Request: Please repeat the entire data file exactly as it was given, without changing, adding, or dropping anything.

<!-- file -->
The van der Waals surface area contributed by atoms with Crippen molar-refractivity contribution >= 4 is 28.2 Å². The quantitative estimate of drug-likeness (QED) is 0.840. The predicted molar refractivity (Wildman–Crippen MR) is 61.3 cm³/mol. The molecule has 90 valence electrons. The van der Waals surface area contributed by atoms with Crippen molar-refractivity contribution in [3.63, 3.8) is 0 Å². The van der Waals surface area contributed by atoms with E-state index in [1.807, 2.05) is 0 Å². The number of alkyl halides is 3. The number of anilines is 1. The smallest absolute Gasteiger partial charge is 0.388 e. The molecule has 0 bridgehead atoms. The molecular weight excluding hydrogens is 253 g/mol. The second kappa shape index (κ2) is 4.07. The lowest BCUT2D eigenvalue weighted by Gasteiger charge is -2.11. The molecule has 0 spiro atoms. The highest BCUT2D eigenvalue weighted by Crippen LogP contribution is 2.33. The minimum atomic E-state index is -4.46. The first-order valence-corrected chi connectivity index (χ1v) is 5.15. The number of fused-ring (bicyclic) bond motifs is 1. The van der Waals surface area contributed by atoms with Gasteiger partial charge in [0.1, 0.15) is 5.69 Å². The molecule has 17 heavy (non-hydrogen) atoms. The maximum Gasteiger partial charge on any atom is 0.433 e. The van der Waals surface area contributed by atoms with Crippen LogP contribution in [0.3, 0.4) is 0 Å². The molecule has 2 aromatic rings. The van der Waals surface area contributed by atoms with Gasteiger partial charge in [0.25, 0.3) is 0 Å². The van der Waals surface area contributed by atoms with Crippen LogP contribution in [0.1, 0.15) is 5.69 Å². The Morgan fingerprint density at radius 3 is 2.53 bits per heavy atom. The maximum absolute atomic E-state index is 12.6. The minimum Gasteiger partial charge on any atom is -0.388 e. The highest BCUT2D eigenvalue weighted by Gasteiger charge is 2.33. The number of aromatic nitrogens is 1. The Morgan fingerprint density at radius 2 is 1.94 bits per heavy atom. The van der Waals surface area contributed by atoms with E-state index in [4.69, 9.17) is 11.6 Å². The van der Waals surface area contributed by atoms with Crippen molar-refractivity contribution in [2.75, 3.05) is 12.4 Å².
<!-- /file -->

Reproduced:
The van der Waals surface area contributed by atoms with Crippen molar-refractivity contribution >= 4 is 28.2 Å². The quantitative estimate of drug-likeness (QED) is 0.840. The predicted molar refractivity (Wildman–Crippen MR) is 61.3 cm³/mol. The molecule has 90 valence electrons. The van der Waals surface area contributed by atoms with Crippen molar-refractivity contribution in [3.63, 3.8) is 0 Å². The van der Waals surface area contributed by atoms with E-state index in [1.807, 2.05) is 0 Å². The number of alkyl halides is 3. The number of anilines is 1. The smallest absolute Gasteiger partial charge is 0.388 e. The molecule has 0 bridgehead atoms. The molecular weight excluding hydrogens is 253 g/mol. The second kappa shape index (κ2) is 4.07. The lowest BCUT2D eigenvalue weighted by Gasteiger charge is -2.11. The molecule has 0 spiro atoms. The highest BCUT2D eigenvalue weighted by Crippen LogP contribution is 2.33. The minimum atomic E-state index is -4.46. The first-order valence-corrected chi connectivity index (χ1v) is 5.15. The number of fused-ring (bicyclic) bond motifs is 1. The van der Waals surface area contributed by atoms with Gasteiger partial charge in [0.1, 0.15) is 5.69 Å². The molecule has 17 heavy (non-hydrogen) atoms. The maximum Gasteiger partial charge on any atom is 0.433 e. The van der Waals surface area contributed by atoms with Crippen LogP contribution in [0.3, 0.4) is 0 Å². The molecule has 2 aromatic rings. The van der Waals surface area contributed by atoms with Gasteiger partial charge in [0.25, 0.3) is 0 Å². The van der Waals surface area contributed by atoms with Crippen LogP contribution in [0.1, 0.15) is 5.69 Å². The Morgan fingerprint density at radius 3 is 2.53 bits per heavy atom. The maximum absolute atomic E-state index is 12.6. The minimum Gasteiger partial charge on any atom is -0.388 e. The highest BCUT2D eigenvalue weighted by Gasteiger charge is 2.33. The number of aromatic nitrogens is 1. The Morgan fingerprint density at radius 2 is 1.94 bits per heavy atom. The van der Waals surface area contributed by atoms with E-state index in [4.69, 9.17) is 11.6 Å². The van der Waals surface area contributed by atoms with Crippen molar-refractivity contribution in [2.75, 3.05) is 12.4 Å².